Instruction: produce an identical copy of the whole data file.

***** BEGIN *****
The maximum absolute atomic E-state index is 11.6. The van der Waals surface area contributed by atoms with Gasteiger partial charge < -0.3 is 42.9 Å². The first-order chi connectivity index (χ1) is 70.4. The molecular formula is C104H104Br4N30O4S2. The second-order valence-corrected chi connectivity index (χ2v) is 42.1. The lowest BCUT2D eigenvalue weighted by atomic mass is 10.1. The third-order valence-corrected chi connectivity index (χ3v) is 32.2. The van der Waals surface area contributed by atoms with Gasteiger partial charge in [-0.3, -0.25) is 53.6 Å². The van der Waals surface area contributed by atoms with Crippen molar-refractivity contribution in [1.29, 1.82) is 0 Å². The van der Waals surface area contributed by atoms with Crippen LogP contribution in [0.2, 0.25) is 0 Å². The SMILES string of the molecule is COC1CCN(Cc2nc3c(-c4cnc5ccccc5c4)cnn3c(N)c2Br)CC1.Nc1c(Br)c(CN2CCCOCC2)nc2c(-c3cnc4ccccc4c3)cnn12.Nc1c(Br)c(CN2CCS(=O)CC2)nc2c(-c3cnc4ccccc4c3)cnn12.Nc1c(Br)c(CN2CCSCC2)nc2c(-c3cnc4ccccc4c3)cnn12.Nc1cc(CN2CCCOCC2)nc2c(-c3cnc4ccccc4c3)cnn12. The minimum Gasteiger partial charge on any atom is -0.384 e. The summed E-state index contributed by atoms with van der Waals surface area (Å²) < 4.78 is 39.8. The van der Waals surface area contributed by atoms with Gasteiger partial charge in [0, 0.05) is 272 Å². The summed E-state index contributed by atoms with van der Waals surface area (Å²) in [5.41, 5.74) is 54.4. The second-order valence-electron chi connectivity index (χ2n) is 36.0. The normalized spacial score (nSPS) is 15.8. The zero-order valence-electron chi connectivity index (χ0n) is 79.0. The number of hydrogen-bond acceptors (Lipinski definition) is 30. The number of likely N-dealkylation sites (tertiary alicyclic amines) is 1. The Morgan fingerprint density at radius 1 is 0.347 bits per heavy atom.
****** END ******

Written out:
The maximum absolute atomic E-state index is 11.6. The van der Waals surface area contributed by atoms with Gasteiger partial charge < -0.3 is 42.9 Å². The first-order chi connectivity index (χ1) is 70.4. The molecular formula is C104H104Br4N30O4S2. The second-order valence-corrected chi connectivity index (χ2v) is 42.1. The lowest BCUT2D eigenvalue weighted by atomic mass is 10.1. The third-order valence-corrected chi connectivity index (χ3v) is 32.2. The van der Waals surface area contributed by atoms with Gasteiger partial charge in [-0.3, -0.25) is 53.6 Å². The van der Waals surface area contributed by atoms with Crippen molar-refractivity contribution in [1.29, 1.82) is 0 Å². The van der Waals surface area contributed by atoms with Crippen LogP contribution in [0.2, 0.25) is 0 Å². The SMILES string of the molecule is COC1CCN(Cc2nc3c(-c4cnc5ccccc5c4)cnn3c(N)c2Br)CC1.Nc1c(Br)c(CN2CCCOCC2)nc2c(-c3cnc4ccccc4c3)cnn12.Nc1c(Br)c(CN2CCS(=O)CC2)nc2c(-c3cnc4ccccc4c3)cnn12.Nc1c(Br)c(CN2CCSCC2)nc2c(-c3cnc4ccccc4c3)cnn12.Nc1cc(CN2CCCOCC2)nc2c(-c3cnc4ccccc4c3)cnn12. The minimum Gasteiger partial charge on any atom is -0.384 e. The summed E-state index contributed by atoms with van der Waals surface area (Å²) < 4.78 is 39.8. The van der Waals surface area contributed by atoms with Gasteiger partial charge in [0, 0.05) is 272 Å². The summed E-state index contributed by atoms with van der Waals surface area (Å²) in [5.41, 5.74) is 54.4. The second-order valence-electron chi connectivity index (χ2n) is 36.0. The normalized spacial score (nSPS) is 15.8. The zero-order valence-electron chi connectivity index (χ0n) is 79.0. The number of hydrogen-bond acceptors (Lipinski definition) is 30. The number of likely N-dealkylation sites (tertiary alicyclic amines) is 1. The Morgan fingerprint density at radius 1 is 0.347 bits per heavy atom.